The Eight Craziest Stories About Harry Reid

The Democratic leader, who announced Friday he won't run for reelection, has a history of throwing punches, both real and rhetorical.

Senate Minority Leader Harry Reid accuses Republican Senate leaders of manufacturing the possible shutdown of the Department of Homeland Security during a news conference at the U.S. Capitol February 24, 2015 in Washington, D.C.  (National Journal)

Minority Leader Harry Reid, who announced Friday he won't seek reelection in 2016, spent more than three decades in the Senate, the last as Democratic leader. Though famous for his soft-spoken delivery, Reid's reputation is one of a scrappy fighter, delivering jabs to his fellow elected officials fitting for a former amateur boxer.

Here, a few memorable moments in his rough-and-tumble life.

1. In 2005, in the middle of George W. Bush's second term as president, Reid was speaking to a group of high school juniors from Las Vegas when he got a little too candid about the commander in chief: "The man's father is a wonderful human being," Reid said. "I think this guy is a loser." He later called Bush to apologize for his comments.

2. In the late 1970s when Reid was head of the Nevada Gaming Commission, he was supposed to help the FBI arrest an entertainment manager who had tried to bribe him. Instead of following the agreed-upon plan, Reid tried to choke the man, yelling, "You son of a bitch, you tried to bribe me!" before the FBI could restrain him.

(RELATED: For Democrats, the Leadership Scramble Begins)

3. Reid ascended to power from humble—and uncommonly challenging—beginnings in a Nevada mining town, and his upbringing prematurely toughened him. According to a 2010 profile in The New Yorker, "at fourteen, Reid had a fistfight with his father (because he was beating Reid's mother). At nineteen, he had a fistfight with his future father-in-law (because he opposed his daughter's marriage)." A high school teacher of Reid's—Mike O'Callaghan, who'd later become the governor of Nevada—helped him use that pugnacity in starting his lightweight boxing career.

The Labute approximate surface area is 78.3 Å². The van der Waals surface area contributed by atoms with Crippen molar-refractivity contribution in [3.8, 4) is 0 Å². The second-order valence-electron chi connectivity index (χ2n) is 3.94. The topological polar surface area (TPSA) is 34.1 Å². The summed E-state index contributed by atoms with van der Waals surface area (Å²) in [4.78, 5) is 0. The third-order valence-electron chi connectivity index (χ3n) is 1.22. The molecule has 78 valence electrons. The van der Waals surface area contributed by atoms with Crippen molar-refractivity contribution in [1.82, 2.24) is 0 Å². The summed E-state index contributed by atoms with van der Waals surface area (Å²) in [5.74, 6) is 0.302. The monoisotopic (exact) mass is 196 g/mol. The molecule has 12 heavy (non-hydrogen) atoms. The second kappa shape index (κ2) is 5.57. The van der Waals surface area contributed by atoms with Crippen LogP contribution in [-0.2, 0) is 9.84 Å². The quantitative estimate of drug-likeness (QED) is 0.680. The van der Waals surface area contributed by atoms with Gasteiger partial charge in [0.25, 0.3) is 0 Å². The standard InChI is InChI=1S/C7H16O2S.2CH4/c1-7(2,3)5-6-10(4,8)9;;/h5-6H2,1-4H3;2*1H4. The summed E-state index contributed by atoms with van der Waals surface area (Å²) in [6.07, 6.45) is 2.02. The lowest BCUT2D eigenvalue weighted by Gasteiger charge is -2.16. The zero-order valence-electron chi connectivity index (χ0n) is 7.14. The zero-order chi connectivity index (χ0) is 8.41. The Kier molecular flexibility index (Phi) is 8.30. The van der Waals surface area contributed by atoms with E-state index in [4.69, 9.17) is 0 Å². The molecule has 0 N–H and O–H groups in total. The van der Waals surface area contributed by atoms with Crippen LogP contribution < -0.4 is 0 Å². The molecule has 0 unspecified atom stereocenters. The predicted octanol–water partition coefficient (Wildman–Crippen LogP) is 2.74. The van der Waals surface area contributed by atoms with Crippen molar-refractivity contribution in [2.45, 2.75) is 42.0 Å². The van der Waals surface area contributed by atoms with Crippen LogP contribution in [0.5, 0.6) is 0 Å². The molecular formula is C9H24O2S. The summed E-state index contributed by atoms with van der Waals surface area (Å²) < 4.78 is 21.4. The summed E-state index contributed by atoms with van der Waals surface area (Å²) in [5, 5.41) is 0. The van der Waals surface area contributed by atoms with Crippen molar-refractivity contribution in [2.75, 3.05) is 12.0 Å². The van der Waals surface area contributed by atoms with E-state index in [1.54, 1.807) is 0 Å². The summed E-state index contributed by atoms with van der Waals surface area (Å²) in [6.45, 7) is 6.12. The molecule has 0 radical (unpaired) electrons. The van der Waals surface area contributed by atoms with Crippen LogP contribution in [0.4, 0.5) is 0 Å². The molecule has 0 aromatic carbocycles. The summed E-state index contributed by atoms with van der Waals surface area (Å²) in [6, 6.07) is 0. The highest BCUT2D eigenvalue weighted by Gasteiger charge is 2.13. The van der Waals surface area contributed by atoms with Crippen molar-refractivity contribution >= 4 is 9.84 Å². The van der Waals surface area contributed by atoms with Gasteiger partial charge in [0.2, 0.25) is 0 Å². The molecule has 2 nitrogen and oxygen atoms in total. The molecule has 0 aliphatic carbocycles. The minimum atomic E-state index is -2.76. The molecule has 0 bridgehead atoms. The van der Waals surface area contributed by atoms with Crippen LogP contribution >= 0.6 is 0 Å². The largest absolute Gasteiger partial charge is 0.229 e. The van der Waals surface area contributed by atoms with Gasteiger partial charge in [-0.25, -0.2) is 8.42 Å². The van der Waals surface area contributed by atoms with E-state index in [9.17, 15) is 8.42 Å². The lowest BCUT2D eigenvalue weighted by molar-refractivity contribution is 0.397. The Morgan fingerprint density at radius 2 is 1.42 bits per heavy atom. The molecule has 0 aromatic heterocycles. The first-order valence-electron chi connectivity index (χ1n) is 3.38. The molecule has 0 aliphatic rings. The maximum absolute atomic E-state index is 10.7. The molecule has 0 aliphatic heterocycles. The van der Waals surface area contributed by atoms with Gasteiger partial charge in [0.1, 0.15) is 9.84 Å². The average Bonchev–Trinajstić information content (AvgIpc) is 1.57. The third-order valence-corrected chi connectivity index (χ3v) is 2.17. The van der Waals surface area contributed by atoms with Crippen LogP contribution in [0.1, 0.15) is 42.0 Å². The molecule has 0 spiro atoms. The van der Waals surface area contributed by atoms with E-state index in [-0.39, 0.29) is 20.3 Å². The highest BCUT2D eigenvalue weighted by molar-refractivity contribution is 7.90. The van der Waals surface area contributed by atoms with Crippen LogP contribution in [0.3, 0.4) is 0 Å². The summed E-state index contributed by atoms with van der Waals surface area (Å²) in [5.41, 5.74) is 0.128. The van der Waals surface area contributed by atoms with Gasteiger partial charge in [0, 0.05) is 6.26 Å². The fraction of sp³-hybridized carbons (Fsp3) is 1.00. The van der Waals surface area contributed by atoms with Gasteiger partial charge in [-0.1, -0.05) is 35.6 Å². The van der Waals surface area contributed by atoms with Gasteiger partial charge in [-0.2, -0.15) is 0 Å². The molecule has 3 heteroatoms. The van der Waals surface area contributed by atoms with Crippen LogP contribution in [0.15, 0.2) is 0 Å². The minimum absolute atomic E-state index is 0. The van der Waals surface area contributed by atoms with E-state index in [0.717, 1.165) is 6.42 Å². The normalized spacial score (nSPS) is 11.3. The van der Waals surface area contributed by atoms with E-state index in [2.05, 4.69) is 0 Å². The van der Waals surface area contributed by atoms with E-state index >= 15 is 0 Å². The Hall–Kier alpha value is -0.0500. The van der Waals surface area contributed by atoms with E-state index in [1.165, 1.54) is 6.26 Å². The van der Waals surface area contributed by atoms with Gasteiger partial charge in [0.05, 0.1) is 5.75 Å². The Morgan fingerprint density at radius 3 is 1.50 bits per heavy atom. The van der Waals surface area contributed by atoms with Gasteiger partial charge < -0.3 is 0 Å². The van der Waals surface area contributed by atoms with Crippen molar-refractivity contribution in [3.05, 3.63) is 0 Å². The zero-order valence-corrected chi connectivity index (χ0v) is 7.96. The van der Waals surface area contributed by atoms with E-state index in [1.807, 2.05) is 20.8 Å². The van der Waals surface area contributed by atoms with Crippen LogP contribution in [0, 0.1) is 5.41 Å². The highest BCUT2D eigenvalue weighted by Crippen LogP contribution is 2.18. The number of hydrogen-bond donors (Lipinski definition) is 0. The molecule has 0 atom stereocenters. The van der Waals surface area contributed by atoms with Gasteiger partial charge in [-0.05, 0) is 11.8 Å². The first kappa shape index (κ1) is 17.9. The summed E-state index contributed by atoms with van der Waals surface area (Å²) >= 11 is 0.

4. During the 2012 election, Reid alleged three times—once in an interview with The Huffington Post, once on the Senate floor, and once in an official statement—that Mitt Romney, the Republican presidential candidate, hadn't paid his taxes in 10 years. Here, Reid is in Senate chambers, criticizing the GOP nominee:

5. The relationship between Reid and former President George W. Bush was famously contentious, and Reid called Bush a "liar" back in the early 2000s for his approval of storing nuclear waste in Yucca Mountain in Nevada. According to Reid, Bush had previously indicated he wouldn't approve the plan. Reid later doubled down on his accusation in an interview with Charlie Rose:

6. Back in 2012, the Washington Nationals' then-19-year-old phenom Bryce Harper—who is from Reid's home state of Nevada and, like the minority leader, a Mormon—was asked by a reporter if he'd planned to celebrate a recent win against the Toronto Blue Jays with a drink. (In Canada, the legal drinking age is 19.) He famously retorted, "I'm not answering that. That's a clown question, bro." One week later, Reid responded to a reporter's question about immigration in an identical way, to the delight of the press gathered around him:

7. Reid worked as a Capitol Police officer while he was putting himself through law school at George Washington University in the early 1960s. After officers were criticized for their handling of a car chase before the 2015 State of the Union address, Reid called himself a "stalwart defender and protector" of the Capitol Police. On Thursday evening, as if reminiscing about his career ahead of the retirement announcement, he posted a photo of his vintage badge on Instagram.

{{thirdPartyEmbed type:instagram id:0tTIiBvEVs}}

8. Reid's tough words haven't been reserved only for sitting presidents or presidential candidates. According to a report in Politico, during a Democratic policy lunch during the 2013 government shutdown, Reid let loose on House Speaker John Boehner, asserting, "He's a coward!" for privately supporting federal health care subsidies for members and staffers then later publicly denouncing them.